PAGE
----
Facts for Ladies, by Mrs. Amy Ayer Kinsley, with Dr. Robert A. Gunn, was self-published in 1890 and turned up on my mother’s shelf. It was her mother’s and I commandeered it.
It is a surprisingly thorough and forthright work, and discusses everything from “displacements of the womb” to how to decorate a “model gentleman’s den.” (Which was model, one wonders, the gentleman or the den?)
There are beauty tips — such as homemade toilet water made of barley meal — and the insistence that “beauty cannot be maintained without daily bathing, preferably two or three times a day.” Featured are inspirational “Portraits of the Queens of Beauty,” among them actresses Ellen Terry and Lily Langtry (who, like Cleopatra, is said to have bathed in milk).
Among the beauty advice, there’s a formula to get rid of freckles:
1-1/2 oz. Bitter Almonds
15 grains Corrosive Sublimate
1 qt water
“This preparation, while it contains deadly poison, does noting more or less than burn off the upper skin, or scarf skin, and of course removes all blemishes with it.”
(Many a woman in the 19th century slowly poisoned herself with arsenic creams against wrinkles.)
By the time Mrs. Kinsley hit the presses, the vast store of women’s herbal knowledge had long been assumed by men and given over to reductive “scientific” notions and patent concoctions, many of which were, of course, plant medicines. By 1890, Old Wives’ common sense had become the property of physicians. Ergo, co-writer, Dr. Gunn, who informs Mrs. Kinsley’s audience what to every midwife and herbal healer was obvious. For example, he insists that breast-feeding is de riguer for the health of the child (although by the 1940s, doctors were discouraging nursing as hopelessly outdated and were pushing commercial formulas). Yet Gunn also advises the expectant mother to chug shots of whiskey against headaches.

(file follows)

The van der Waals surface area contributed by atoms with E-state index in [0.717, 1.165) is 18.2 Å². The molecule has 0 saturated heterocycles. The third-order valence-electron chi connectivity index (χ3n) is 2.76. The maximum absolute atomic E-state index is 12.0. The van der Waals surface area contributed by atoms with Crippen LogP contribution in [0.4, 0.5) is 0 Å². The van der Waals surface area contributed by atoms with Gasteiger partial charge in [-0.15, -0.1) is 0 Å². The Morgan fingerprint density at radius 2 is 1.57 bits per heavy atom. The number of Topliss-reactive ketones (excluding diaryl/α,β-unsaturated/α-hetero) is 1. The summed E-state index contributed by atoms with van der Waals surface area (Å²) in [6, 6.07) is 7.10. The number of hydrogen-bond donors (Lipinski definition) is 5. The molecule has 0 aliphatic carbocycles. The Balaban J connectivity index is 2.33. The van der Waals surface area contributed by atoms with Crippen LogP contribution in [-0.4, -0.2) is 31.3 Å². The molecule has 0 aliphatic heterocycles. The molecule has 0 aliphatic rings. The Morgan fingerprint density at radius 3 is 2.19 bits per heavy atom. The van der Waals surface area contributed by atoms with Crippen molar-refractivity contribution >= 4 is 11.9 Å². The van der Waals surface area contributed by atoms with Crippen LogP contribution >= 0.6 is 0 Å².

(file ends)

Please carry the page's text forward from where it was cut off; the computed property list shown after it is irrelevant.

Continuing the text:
Books like these preserved for Euro-American women only a smidgen of their previously held and inherited information. Facts for Ladies is admirably frank and revolutionary for its Victorian times and probably genuinely helped some women of the middle and upper classes sort through events in their lives that were not considered proper to discuss: menopause, diseases of the ovaries, celibacy, sterility, hysteria, hygiene.
I flipped open the book and found this tintype, a plump, modest woman, hardly a “queen of beauty,” perhaps an ancestor, though I didn’t recognize her. She marks a page in the section called “The Library.”
“Let your book-cases have glass doors. This not only permits them to be seen, but affords them protection. The arrangmenet is a matter of taste entirely. You would hardly put fiction on the same shelf with your books on science and theology.”
(I’m embarassed to admit my shelves are not glassed in, and would, I’m sure, have worked up Mrs. Kinsley’s indignation.)